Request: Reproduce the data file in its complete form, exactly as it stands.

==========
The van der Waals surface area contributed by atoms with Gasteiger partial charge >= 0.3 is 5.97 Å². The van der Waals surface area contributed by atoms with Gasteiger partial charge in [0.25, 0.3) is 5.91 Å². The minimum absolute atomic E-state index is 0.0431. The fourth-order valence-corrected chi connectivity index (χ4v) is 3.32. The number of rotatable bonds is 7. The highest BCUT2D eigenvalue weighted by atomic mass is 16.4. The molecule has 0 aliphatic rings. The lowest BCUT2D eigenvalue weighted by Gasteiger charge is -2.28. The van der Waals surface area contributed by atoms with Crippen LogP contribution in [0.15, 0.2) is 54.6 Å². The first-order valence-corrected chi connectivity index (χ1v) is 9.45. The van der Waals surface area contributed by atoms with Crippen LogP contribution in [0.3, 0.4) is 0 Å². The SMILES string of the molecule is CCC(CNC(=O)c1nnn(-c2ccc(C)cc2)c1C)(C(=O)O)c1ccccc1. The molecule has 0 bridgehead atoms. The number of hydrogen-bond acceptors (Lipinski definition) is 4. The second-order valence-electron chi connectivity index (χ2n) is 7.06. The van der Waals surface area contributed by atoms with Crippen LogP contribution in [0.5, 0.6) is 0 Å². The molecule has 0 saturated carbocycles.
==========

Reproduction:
The van der Waals surface area contributed by atoms with Gasteiger partial charge >= 0.3 is 5.97 Å². The van der Waals surface area contributed by atoms with Gasteiger partial charge in [0.25, 0.3) is 5.91 Å². The minimum absolute atomic E-state index is 0.0431. The fourth-order valence-corrected chi connectivity index (χ4v) is 3.32. The number of rotatable bonds is 7. The highest BCUT2D eigenvalue weighted by atomic mass is 16.4. The molecule has 0 aliphatic rings. The lowest BCUT2D eigenvalue weighted by Gasteiger charge is -2.28. The van der Waals surface area contributed by atoms with Crippen LogP contribution in [0.15, 0.2) is 54.6 Å². The first-order valence-corrected chi connectivity index (χ1v) is 9.45. The van der Waals surface area contributed by atoms with Crippen LogP contribution in [0.3, 0.4) is 0 Å². The SMILES string of the molecule is CCC(CNC(=O)c1nnn(-c2ccc(C)cc2)c1C)(C(=O)O)c1ccccc1. The molecule has 0 bridgehead atoms. The number of hydrogen-bond acceptors (Lipinski definition) is 4. The second-order valence-electron chi connectivity index (χ2n) is 7.06. The van der Waals surface area contributed by atoms with Crippen LogP contribution in [0.5, 0.6) is 0 Å². The molecule has 0 saturated carbocycles.